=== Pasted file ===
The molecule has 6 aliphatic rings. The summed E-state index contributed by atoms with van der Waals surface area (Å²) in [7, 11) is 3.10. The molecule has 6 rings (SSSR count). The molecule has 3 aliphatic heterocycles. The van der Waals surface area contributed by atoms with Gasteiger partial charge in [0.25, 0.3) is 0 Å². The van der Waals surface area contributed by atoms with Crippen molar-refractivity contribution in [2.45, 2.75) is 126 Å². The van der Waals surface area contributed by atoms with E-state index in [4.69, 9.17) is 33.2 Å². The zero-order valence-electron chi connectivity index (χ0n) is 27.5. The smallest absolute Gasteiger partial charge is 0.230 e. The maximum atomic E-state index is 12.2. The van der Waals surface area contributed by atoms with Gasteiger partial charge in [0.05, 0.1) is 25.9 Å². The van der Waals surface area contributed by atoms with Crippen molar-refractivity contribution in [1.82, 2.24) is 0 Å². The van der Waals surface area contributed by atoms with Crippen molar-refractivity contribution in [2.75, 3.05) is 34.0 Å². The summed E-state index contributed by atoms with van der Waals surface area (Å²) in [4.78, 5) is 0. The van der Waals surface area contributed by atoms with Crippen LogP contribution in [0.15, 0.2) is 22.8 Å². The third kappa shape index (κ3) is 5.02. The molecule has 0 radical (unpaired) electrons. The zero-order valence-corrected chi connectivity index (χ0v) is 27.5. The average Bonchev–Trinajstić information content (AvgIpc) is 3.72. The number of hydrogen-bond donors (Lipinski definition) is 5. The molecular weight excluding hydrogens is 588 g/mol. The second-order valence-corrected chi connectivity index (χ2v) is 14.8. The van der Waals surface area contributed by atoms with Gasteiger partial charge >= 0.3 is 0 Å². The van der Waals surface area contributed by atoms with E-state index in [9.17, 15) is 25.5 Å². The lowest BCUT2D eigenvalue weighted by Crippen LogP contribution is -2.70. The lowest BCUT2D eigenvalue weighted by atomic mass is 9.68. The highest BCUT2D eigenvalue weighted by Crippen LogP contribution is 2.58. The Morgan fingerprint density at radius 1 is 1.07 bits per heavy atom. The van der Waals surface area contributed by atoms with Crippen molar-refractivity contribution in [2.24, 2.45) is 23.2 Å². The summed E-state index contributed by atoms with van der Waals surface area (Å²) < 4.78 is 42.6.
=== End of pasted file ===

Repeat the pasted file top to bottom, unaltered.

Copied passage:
The molecule has 6 aliphatic rings. The summed E-state index contributed by atoms with van der Waals surface area (Å²) in [7, 11) is 3.10. The molecule has 6 rings (SSSR count). The molecule has 3 aliphatic heterocycles. The van der Waals surface area contributed by atoms with Gasteiger partial charge in [0.25, 0.3) is 0 Å². The van der Waals surface area contributed by atoms with Crippen molar-refractivity contribution in [2.45, 2.75) is 126 Å². The van der Waals surface area contributed by atoms with E-state index in [4.69, 9.17) is 33.2 Å². The zero-order valence-electron chi connectivity index (χ0n) is 27.5. The smallest absolute Gasteiger partial charge is 0.230 e. The maximum atomic E-state index is 12.2. The van der Waals surface area contributed by atoms with Gasteiger partial charge in [0.05, 0.1) is 25.9 Å². The van der Waals surface area contributed by atoms with Crippen molar-refractivity contribution in [1.82, 2.24) is 0 Å². The van der Waals surface area contributed by atoms with Crippen molar-refractivity contribution in [2.75, 3.05) is 34.0 Å². The summed E-state index contributed by atoms with van der Waals surface area (Å²) in [4.78, 5) is 0. The van der Waals surface area contributed by atoms with Crippen LogP contribution in [0.15, 0.2) is 22.8 Å². The third kappa shape index (κ3) is 5.02. The molecule has 0 radical (unpaired) electrons. The zero-order valence-corrected chi connectivity index (χ0v) is 27.5. The average Bonchev–Trinajstić information content (AvgIpc) is 3.72. The number of hydrogen-bond donors (Lipinski definition) is 5. The molecular weight excluding hydrogens is 588 g/mol. The second-order valence-corrected chi connectivity index (χ2v) is 14.8. The van der Waals surface area contributed by atoms with Gasteiger partial charge >= 0.3 is 0 Å². The van der Waals surface area contributed by atoms with E-state index in [9.17, 15) is 25.5 Å². The lowest BCUT2D eigenvalue weighted by Crippen LogP contribution is -2.70. The lowest BCUT2D eigenvalue weighted by atomic mass is 9.68. The highest BCUT2D eigenvalue weighted by Crippen LogP contribution is 2.58. The Morgan fingerprint density at radius 1 is 1.07 bits per heavy atom. The van der Waals surface area contributed by atoms with Crippen molar-refractivity contribution in [2.24, 2.45) is 23.2 Å². The summed E-state index contributed by atoms with van der Waals surface area (Å²) < 4.78 is 42.6.